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Anthrax detected in preliminary mailbox test

WASHINGTON (CNN) -- Investigators believe they may have found out where some of the anthrax-laced letters were mailed last fall, the Postal Inspection Service said Monday.

The service made the statement after preliminary tests detected anthrax on a mail collection box in Princeton, New Jersey.

It was the first box in the New Jersey area to test positive, said spokesman Dan Milhalko. About 300 mail collection boxes whose contents flow into the Trenton area have been tested so far.

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Postal officials emphasized that field tests have been wrong in the past. The mailbox, on a street adjoining the Princeton University campus, has been removed for further testing.

Five people died last fall after anthrax-laced letters were sent through the mail to members of Congress in Washington and to television network offices in New York. Several other people were infected, but recovered.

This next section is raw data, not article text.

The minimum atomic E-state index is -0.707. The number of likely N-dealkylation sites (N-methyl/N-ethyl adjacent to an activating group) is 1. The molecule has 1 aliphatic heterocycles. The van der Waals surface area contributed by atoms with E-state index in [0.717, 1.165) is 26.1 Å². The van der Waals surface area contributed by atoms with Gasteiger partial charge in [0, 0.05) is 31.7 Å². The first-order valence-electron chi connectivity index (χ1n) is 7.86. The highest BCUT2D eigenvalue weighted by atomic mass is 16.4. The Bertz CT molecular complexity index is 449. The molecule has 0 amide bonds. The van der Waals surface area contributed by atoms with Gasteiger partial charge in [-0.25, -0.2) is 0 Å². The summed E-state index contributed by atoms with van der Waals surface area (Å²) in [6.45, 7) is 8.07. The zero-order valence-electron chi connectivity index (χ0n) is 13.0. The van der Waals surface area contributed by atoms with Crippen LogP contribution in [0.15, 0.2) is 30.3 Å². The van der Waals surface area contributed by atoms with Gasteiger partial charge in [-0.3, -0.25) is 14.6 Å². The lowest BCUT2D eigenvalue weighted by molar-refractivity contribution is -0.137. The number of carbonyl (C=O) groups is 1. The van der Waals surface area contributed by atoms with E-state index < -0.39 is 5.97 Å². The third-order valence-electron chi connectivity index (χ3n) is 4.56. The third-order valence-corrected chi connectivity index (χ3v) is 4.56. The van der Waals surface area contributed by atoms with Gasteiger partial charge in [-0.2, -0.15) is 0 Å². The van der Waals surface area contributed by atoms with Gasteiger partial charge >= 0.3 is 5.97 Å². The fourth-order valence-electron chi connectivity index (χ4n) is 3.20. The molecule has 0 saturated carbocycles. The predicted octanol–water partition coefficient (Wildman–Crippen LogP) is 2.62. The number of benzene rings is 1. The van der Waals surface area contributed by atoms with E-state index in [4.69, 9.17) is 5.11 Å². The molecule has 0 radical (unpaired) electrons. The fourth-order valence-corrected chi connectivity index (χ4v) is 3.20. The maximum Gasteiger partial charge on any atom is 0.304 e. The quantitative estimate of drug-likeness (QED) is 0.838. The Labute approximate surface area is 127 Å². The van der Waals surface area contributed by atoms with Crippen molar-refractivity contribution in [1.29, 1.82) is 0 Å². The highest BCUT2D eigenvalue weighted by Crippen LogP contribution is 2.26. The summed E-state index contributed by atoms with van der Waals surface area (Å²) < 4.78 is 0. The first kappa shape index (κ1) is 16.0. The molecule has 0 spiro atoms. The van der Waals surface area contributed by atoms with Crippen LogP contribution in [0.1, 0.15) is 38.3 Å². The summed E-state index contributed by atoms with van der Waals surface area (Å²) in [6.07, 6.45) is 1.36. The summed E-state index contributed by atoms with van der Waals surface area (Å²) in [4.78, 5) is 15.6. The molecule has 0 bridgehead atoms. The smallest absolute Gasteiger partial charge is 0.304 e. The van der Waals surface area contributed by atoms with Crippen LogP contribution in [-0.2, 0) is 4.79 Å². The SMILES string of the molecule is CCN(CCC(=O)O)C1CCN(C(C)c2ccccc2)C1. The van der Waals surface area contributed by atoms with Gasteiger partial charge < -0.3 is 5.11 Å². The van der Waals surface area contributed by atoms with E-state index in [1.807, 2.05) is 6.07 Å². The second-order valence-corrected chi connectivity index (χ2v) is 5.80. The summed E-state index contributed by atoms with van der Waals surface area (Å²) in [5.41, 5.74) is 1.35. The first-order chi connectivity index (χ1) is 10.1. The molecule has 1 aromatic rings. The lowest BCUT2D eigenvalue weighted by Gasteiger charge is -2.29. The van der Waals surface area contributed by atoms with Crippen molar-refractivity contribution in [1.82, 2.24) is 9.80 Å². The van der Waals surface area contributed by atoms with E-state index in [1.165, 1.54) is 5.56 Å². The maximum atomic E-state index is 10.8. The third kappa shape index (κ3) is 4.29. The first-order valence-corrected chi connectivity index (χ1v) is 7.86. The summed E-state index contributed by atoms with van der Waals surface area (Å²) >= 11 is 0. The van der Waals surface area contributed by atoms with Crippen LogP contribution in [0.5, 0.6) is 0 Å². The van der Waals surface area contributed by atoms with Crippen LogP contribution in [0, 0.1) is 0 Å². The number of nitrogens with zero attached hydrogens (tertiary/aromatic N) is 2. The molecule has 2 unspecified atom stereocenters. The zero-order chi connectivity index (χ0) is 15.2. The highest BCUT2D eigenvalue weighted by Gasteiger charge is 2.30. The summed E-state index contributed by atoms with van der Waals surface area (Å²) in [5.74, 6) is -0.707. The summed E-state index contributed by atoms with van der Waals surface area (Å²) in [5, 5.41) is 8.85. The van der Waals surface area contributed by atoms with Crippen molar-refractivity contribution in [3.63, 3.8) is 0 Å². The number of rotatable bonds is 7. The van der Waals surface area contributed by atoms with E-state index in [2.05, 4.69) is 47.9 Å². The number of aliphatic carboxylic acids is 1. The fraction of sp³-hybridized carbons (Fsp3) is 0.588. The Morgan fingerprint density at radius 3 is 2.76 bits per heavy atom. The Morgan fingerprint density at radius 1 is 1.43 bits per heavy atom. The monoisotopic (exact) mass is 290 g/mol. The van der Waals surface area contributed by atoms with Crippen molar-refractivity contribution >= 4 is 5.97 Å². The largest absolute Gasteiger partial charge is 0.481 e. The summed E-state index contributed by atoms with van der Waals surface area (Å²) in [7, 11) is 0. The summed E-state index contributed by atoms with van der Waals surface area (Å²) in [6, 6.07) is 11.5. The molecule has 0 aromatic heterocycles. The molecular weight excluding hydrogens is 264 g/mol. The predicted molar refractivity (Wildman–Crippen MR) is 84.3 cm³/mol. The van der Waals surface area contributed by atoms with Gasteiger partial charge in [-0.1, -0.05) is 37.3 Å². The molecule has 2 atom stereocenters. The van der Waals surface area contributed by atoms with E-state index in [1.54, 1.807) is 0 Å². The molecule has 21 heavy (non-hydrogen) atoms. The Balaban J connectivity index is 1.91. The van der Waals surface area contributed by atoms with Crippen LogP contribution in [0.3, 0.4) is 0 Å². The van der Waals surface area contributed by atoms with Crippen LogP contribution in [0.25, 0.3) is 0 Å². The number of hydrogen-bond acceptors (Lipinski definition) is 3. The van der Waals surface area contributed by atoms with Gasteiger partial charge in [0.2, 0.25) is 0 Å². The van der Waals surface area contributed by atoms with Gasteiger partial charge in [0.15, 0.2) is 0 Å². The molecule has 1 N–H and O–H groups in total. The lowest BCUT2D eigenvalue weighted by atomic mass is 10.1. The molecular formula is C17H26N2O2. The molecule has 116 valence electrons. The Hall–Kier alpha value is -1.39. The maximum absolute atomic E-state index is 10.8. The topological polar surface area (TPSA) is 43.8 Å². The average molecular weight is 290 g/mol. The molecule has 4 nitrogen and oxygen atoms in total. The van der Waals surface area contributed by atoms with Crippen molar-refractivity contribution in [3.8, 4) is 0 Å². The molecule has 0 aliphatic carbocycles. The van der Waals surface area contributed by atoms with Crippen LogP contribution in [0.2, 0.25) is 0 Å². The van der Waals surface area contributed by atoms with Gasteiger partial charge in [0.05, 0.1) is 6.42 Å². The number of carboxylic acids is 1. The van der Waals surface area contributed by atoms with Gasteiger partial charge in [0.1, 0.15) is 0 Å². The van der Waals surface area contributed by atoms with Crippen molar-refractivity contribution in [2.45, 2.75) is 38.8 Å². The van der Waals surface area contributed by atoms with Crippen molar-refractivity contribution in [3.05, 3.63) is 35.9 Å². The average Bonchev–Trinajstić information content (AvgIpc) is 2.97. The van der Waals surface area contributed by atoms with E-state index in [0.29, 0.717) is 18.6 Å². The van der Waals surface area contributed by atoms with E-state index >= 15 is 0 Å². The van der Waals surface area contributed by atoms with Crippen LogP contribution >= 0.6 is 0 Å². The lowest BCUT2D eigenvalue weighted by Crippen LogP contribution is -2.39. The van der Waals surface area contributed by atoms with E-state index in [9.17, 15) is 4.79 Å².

Along the way, anthrax spores leaking from the letters contaminated post office buildings in Washington and New Jersey.

Four letters carrying the potentially deadly bacteria -- all with Trenton, New Jersey, postmarks -- have been recovered.

Two Washington postal workers died of inhaled anthrax, as did two women thought to have been infected from the mail.

A Florida employee of a national tabloid newspaper also died of inhaled anthrax, and though no contaminated letter was found in connection with his death, investigators found traces of anthrax in the company's mailroom.




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